BBC News presenter George Alagiah reveals he didn't want to know his chances of surviving cancer 

Daily Mail Online 2 weeks ago
George Alagiah has said he didn't want to know his chance of survival (he is pictured above at an event in January)
George Alagiah has said he didn't want to know his chance of survival (he is pictured above at an event in January)

BBC News presenter George Alagiah has said he did not want to know his chances of surviving bowel cancer after being diagnosed with the disease in 2014.

The 63-year-old said he chose to remain ignorant of the mortality statistics after he announced in 2018 that he would need further treatment for the illness.

Speaking to the Bowel Cancer UK podcast he said he examined his life for six months after receiving the news, and decided he was happy despite his illness.

He said: 'I decided I didn't want to know about the survival statistics. It's a very unpredictable disease, you're good one week and not the next, good chances one year and not the next.'

The journalist, who lives in north London with his wife Frances, had to weigh the positives and negatives of his life to make peace after receiving the bad news.

He said: 'It took me about three to six months after my diagnosis, I called it getting to a place of contentment. I needed that.

Alagiah says he is content with life despite his health issues (he is pictured above reading the news)
Alagiah says he is content with life despite his health issues (he is pictured above reading the news)

'Just to kind of look at my life and say whatever happens, do you know what, I'm content'.

'I literally had a list of good things that happened to me and bad things, and I realised that the good things far outweighed the bad'.

After battling it for three years it returned and spread to liver and lymph nodes, forcing him to have further treatment.  

During the podcast he interviews a woman from Harrogate, Barbara Hibbert, who has stage four bowel cancer and was diagnosed just after Alagiah in 2014.

He credits his wife Frances (pictured together above) for helping him get through the tough times
He credits his wife Frances (pictured together above) for helping him get through the tough times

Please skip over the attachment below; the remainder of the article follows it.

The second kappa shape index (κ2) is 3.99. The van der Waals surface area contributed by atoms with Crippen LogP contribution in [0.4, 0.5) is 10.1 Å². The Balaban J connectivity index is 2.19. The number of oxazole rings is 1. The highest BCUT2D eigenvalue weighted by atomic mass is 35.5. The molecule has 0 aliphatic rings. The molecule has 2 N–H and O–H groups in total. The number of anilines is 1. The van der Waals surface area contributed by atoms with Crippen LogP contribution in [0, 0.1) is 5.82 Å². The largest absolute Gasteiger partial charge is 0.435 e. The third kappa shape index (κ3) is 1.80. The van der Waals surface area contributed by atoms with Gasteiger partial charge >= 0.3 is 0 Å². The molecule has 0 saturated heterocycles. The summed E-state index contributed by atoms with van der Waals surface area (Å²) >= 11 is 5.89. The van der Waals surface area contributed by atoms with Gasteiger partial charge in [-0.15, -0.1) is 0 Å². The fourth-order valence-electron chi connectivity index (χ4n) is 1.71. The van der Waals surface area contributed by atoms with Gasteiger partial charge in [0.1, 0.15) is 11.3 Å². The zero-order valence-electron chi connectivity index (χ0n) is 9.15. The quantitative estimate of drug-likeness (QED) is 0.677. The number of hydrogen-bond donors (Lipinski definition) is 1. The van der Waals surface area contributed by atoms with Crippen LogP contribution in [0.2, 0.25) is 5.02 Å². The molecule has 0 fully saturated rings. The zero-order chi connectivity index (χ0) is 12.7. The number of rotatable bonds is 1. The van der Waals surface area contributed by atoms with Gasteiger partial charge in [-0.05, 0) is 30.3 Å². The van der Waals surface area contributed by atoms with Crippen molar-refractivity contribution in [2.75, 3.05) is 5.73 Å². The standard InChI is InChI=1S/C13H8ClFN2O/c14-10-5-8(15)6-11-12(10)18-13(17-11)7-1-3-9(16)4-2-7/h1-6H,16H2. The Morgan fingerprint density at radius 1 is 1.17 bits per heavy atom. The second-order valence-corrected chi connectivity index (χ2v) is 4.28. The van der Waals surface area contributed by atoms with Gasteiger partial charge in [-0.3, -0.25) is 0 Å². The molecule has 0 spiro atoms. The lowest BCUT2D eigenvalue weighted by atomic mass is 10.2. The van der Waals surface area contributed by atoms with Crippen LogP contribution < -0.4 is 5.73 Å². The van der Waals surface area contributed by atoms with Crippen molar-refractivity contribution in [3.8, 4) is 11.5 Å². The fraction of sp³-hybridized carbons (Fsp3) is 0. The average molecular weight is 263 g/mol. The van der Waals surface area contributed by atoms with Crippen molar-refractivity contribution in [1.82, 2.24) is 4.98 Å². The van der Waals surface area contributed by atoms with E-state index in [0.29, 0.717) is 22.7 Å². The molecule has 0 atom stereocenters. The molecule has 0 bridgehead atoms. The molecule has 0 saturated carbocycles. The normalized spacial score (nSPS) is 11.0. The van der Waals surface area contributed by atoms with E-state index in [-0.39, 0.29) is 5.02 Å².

Ms Hibbert had gone to give blood and was soon put on a two week emergency referral and within a month of seeing a GP she was being operated on for bowel cancer.

She said at that point she had a an eight per cent chance of surviving five years, it was in response to Ms Hibbert's comments that Alagiah said he decided early on that he didn't want to know about survival rates.

However Ms Hibbert said she was the opposite and had Googled her condition. 

He also spoke to surgeon Nicola Fearnhead from Addenbrookes Hospital in Cambridge, about how to treat the disease. 

She said that she felt patients 'wanted to know' about their chance of survival.

The full discussion with Alagiah can be heard on the Bowel Cancer UK podcast.

Last month he also appeared on the 'How To Fail' podcast, hosted by Elizabeth Day where he claimed he was 'not afraid of dying'.

He said: 'I'm not actually scared of death. I'm not, for myself. That much I know and I've had to work through it in my head.

'I'm one scan away from perhaps knowing that thing is going to happen sooner rather than later.'

He also credited his wife and two children Adam and Matthew for helping him through the tough times. 

'I've dealt with it for myself, but I do find it very difficult when I think of my loved ones and particularly for the woman who has loved me, and I've loved, since 1976 – Frances.'


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